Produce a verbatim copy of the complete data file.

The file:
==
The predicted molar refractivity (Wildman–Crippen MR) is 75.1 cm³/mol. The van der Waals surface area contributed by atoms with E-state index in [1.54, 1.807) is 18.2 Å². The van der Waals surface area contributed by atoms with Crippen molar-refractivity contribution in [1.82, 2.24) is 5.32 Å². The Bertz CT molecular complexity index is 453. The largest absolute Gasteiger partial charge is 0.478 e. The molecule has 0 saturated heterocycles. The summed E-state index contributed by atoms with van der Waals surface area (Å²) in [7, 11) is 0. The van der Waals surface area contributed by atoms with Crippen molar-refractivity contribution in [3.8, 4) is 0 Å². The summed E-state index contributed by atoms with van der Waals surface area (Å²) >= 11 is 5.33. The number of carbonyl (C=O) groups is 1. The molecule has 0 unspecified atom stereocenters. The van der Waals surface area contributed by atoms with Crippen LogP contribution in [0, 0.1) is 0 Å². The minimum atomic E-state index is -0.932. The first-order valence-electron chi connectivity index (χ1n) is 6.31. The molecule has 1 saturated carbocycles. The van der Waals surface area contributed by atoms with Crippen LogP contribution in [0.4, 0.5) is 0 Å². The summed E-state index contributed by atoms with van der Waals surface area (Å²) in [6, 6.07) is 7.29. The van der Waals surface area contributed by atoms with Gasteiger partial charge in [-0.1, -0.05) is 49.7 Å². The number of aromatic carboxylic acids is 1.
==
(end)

The predicted molar refractivity (Wildman–Crippen MR) is 75.1 cm³/mol. The van der Waals surface area contributed by atoms with E-state index in [1.54, 1.807) is 18.2 Å². The van der Waals surface area contributed by atoms with Crippen molar-refractivity contribution in [1.82, 2.24) is 5.32 Å². The Bertz CT molecular complexity index is 453. The largest absolute Gasteiger partial charge is 0.478 e. The molecule has 0 saturated heterocycles. The summed E-state index contributed by atoms with van der Waals surface area (Å²) in [7, 11) is 0. The van der Waals surface area contributed by atoms with Crippen molar-refractivity contribution in [3.8, 4) is 0 Å². The summed E-state index contributed by atoms with van der Waals surface area (Å²) >= 11 is 5.33. The number of carbonyl (C=O) groups is 1. The molecule has 0 unspecified atom stereocenters. The van der Waals surface area contributed by atoms with Crippen LogP contribution in [0, 0.1) is 0 Å². The minimum atomic E-state index is -0.932. The first-order valence-electron chi connectivity index (χ1n) is 6.31. The molecule has 1 saturated carbocycles. The van der Waals surface area contributed by atoms with Crippen LogP contribution in [0.4, 0.5) is 0 Å². The summed E-state index contributed by atoms with van der Waals surface area (Å²) in [6, 6.07) is 7.29. The van der Waals surface area contributed by atoms with Gasteiger partial charge in [-0.1, -0.05) is 49.7 Å². The number of aromatic carboxylic acids is 1.